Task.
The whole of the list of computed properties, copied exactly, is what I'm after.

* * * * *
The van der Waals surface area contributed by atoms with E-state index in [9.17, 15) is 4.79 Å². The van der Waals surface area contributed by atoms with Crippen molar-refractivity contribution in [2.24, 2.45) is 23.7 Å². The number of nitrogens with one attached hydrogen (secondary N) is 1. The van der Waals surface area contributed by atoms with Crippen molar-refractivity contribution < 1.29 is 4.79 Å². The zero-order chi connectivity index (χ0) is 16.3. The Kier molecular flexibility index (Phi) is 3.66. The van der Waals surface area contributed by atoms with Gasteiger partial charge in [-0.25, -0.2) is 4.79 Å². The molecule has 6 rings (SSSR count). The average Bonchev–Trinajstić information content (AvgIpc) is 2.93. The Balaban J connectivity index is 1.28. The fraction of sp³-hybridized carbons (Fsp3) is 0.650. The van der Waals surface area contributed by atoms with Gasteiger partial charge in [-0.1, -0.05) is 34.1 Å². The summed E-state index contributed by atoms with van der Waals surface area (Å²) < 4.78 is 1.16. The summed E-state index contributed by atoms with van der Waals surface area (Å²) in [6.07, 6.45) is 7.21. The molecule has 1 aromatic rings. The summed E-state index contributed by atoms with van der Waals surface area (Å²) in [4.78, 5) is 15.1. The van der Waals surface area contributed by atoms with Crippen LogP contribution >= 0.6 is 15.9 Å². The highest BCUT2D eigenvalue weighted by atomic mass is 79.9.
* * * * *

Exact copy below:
The van der Waals surface area contributed by atoms with E-state index in [9.17, 15) is 4.79 Å². The van der Waals surface area contributed by atoms with Crippen molar-refractivity contribution in [2.24, 2.45) is 23.7 Å². The number of nitrogens with one attached hydrogen (secondary N) is 1. The van der Waals surface area contributed by atoms with Crippen molar-refractivity contribution < 1.29 is 4.79 Å². The zero-order chi connectivity index (χ0) is 16.3. The Kier molecular flexibility index (Phi) is 3.66. The van der Waals surface area contributed by atoms with Gasteiger partial charge in [-0.25, -0.2) is 4.79 Å². The molecule has 6 rings (SSSR count). The average Bonchev–Trinajstić information content (AvgIpc) is 2.93. The Balaban J connectivity index is 1.28. The fraction of sp³-hybridized carbons (Fsp3) is 0.650. The van der Waals surface area contributed by atoms with Gasteiger partial charge in [-0.1, -0.05) is 34.1 Å². The summed E-state index contributed by atoms with van der Waals surface area (Å²) < 4.78 is 1.16. The summed E-state index contributed by atoms with van der Waals surface area (Å²) in [6.07, 6.45) is 7.21. The molecule has 1 aromatic rings. The summed E-state index contributed by atoms with van der Waals surface area (Å²) in [4.78, 5) is 15.1. The van der Waals surface area contributed by atoms with Crippen LogP contribution >= 0.6 is 15.9 Å². The highest BCUT2D eigenvalue weighted by atomic mass is 79.9.